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  1. Indianapolis employers harassment among minorities AFRICAN Americans needs to be discussed the metro Indianapolis area is horrible when it comes to harassing African American employees especially in the local healthcare facilities. Racially profiling in the workplace is an major issue. Please make it better because I'm many civil rights leaders would come here and justify that Indiana is a state the WORKS only applies to Caucasian Americans especially in Hamilton county. Indiana targets African Americans in the workplace so when governor pence is trying to convince people to vote for him this would be awesome publicity for the Presidency Elections.

  2. Wishing Mary Willis only God's best, and superhuman strength, as she attempts to right a ship that too often strays far off course. May she never suffer this personal affect, as some do who attempt to change a broken system: https://www.youtube.com/watch?v=QojajMsd2nE

  3. Indiana's seatbelt law is not punishable as a crime. It is an infraction. Apparently some of our Circuit judges have deemed settled law inapplicable if it fails to fit their litmus test of political correctness. Extrapolating to redefine terms of behavior in a violation of immigration law to the entire body of criminal law leaves a smorgasbord of opportunity for judicial mischief.

  4. I wonder if $10 diversions for failure to wear seat belts are considered moral turpitude in federal immigration law like they are under Indiana law? Anyone know?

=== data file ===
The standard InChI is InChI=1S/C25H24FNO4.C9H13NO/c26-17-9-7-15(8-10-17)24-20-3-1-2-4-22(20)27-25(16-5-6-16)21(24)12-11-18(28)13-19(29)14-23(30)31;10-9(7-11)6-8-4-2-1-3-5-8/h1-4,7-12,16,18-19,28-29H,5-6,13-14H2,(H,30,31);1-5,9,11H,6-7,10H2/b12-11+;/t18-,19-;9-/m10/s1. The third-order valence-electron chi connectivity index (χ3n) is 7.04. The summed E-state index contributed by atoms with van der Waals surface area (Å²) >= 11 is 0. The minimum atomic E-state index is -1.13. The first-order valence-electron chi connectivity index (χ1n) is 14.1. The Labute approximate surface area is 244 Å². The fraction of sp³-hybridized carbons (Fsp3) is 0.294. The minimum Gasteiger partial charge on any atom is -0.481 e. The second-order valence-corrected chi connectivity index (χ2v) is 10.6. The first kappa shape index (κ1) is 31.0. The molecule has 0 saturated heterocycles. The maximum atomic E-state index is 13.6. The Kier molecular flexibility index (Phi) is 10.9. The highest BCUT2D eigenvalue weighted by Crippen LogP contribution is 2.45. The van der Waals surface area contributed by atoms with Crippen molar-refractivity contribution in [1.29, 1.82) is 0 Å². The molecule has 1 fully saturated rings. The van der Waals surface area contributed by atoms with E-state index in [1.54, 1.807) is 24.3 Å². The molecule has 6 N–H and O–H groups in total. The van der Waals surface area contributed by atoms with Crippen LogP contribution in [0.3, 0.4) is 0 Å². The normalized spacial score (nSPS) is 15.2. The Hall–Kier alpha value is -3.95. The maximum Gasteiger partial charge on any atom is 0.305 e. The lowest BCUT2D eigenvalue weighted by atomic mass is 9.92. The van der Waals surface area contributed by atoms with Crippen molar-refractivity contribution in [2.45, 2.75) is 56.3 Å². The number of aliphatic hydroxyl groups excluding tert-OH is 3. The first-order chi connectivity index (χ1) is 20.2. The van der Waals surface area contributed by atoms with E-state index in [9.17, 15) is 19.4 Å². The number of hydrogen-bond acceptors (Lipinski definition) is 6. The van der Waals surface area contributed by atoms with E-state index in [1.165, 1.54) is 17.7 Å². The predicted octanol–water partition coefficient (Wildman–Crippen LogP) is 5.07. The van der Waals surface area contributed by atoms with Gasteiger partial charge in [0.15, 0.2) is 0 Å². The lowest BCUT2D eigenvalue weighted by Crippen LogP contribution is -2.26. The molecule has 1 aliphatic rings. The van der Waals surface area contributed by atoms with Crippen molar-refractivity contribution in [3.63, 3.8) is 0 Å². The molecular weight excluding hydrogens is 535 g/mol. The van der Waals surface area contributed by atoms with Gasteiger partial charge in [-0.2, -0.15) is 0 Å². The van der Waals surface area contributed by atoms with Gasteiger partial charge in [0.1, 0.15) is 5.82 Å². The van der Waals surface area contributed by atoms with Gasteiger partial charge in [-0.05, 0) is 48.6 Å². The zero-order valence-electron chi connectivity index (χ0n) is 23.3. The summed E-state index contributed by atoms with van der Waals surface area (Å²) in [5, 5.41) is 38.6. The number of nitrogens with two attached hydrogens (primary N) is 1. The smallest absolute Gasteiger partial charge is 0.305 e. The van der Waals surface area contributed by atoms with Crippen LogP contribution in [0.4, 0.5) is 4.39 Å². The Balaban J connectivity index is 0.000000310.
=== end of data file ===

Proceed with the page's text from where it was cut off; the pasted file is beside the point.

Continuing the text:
5. What a fine article, thank you! I can testify firsthand and by detailed legal reports (at end of this note) as to the dire consequences of rejecting this truth from the fine article above: "The inclusion and expansion of this right [to jury] in Indiana’s Constitution is a clear reflection of our state’s intention to emphasize the importance of every Hoosier’s right to make their case in front of a jury of their peers." Over $20? Every Hoosier? Well then how about when your very vocation is on the line? How about instead of a jury of peers, one faces a bevy of political appointees, mini-czars, who care less about due process of the law than the real czars did? Instead of trial by jury, trial by ideological ordeal run by Orwellian agents? Well that is built into more than a few administrative law committees of the Ind S.Ct., and it is now being weaponized, as is revealed in articles posted at this ezine, to root out post moderns heresies like refusal to stand and pledge allegiance to all things politically correct. My career was burned at the stake for not so saluting, but I think I was just one of the early logs. Due, at least in part, to the removal of the jury from bar admission and bar discipline cases, many more fires will soon be lit. Perhaps one awaits you, dear heretic? Oh, at that Ind. article 12 plank about a remedy at law for every damage done ... ah, well, the founders evidently meant only for those damages done not by the government itself, rabid statists that they were. (Yes, that was sarcasm.) My written reports available here: Denied petition for cert (this time around): http://tinyurl.com/zdmawmw Denied petition for cert (from the 2009 denial and five year banishment): http://tinyurl.com/zcypybh Related, not written by me: Amicus brief: http://tinyurl.com/hvh7qgp